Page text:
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Once you’ve done your days collecting, the nests need to be cleaned, dried, cleaned again, dried more, cleaned and cleaned, mostly by hand. Then when they’ve removed as much of the dried grass, seaweed and bits as possible (you can only get 50% out at this stage) it goes off to the mainland to be cleaned of the rest, then sent to the specialist duvet manufacturer around the world (lots in Japan apparently)

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Worldwide production of Eider is only about 5 tonnes, 4 of those come from Iceland. When you think that it takes roughly 65 nests to get 1kg of finished material, you begin to see the numbers of birds involved.

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Its worth pointing out that this is totally harmless to the birds, they are not plucked of their down, they’ve done that themselves whilst building the nest., and research has shown no ill effects on the down being replaced with fresh hay. Its one of the few products where the animal it comes from will still be leading a life in the wild whilst you are using its product.

Eider Duck - canon

Eider Duck – canon

The islands are incredibly well managed for all nesting birds, not just Eider, there are snipe, redshank, plover, puffin and black guillemot all over the place. Much is done to improve the numbers of Eider and all the other nesting birds for obvious reasons. Some of the nesting sites here have been used for hundreds of years, with birds returning to the same spot year after year.

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Escaped Mink (a non native predator introduced for the fur) play havoc on bird colonies if they can reach them, killing hundreds on their killing sprees.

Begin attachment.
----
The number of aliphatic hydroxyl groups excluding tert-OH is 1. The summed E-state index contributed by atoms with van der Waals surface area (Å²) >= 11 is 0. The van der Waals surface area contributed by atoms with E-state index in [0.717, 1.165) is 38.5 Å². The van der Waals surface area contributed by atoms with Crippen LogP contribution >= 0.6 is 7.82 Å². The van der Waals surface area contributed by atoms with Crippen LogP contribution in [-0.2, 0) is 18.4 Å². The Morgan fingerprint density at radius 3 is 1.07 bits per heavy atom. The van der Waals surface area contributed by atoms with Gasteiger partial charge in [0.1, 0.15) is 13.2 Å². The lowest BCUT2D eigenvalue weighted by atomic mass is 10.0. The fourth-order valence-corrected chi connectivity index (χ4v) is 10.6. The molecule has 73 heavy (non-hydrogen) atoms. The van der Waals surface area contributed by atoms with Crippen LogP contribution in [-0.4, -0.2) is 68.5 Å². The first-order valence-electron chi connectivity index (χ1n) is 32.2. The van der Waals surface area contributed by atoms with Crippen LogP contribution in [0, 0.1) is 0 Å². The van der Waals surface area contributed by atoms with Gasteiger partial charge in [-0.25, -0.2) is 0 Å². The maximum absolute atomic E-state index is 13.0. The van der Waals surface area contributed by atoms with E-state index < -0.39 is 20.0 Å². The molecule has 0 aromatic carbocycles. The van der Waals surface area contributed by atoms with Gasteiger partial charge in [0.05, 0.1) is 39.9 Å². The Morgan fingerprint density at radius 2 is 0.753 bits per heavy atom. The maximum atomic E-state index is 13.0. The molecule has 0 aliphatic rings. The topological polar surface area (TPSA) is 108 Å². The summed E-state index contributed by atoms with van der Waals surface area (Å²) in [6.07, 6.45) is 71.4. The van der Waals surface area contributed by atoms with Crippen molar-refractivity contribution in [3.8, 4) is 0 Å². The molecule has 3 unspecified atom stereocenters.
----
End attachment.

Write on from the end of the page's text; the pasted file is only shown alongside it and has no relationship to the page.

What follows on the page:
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Not anymore though, they’ve now been eradicated here and all the bird species have recovered thanks to the round the clock vigil that Thor and the farmers take in protecting against foxes, black backed gulls and other predators.

Each year whilst collecting the down, its clear that some of the chicks wont make it on their own, either they are late in hatching and mum leaves the nest with the more fully grown ones, or mum has just laid too many eggs (they normally incubate 4, but can lay 6). So Thor and the family step in to give a helping hand. They hand raise dozens of chicks, incubating eggs to hatching, or rearing already hatched chicks, of course that’s where the fun comes in!

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Its been really good fun watching the chicks grow and learn how to survive on their own.

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they’ve proved to be willing helpers with the filming too…

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The children here (the Eider harvest is very much a family affair) adore them and are always a bit sad when one doesn’t make it, the inevitable circle of life.

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Its become a tradition over the years that all the ducklings are given a proper burial by the children, who pay their respects in time honoured fashion.

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But after a proper send off they are back busy with giving the chicks swimming lessons, helping to feed them and generally enjoy the experience of working with wild animals.

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In just a few short weeks, these ducklings will all leave the islands to their lives in the wild, the females hopefully returning to nest on the island.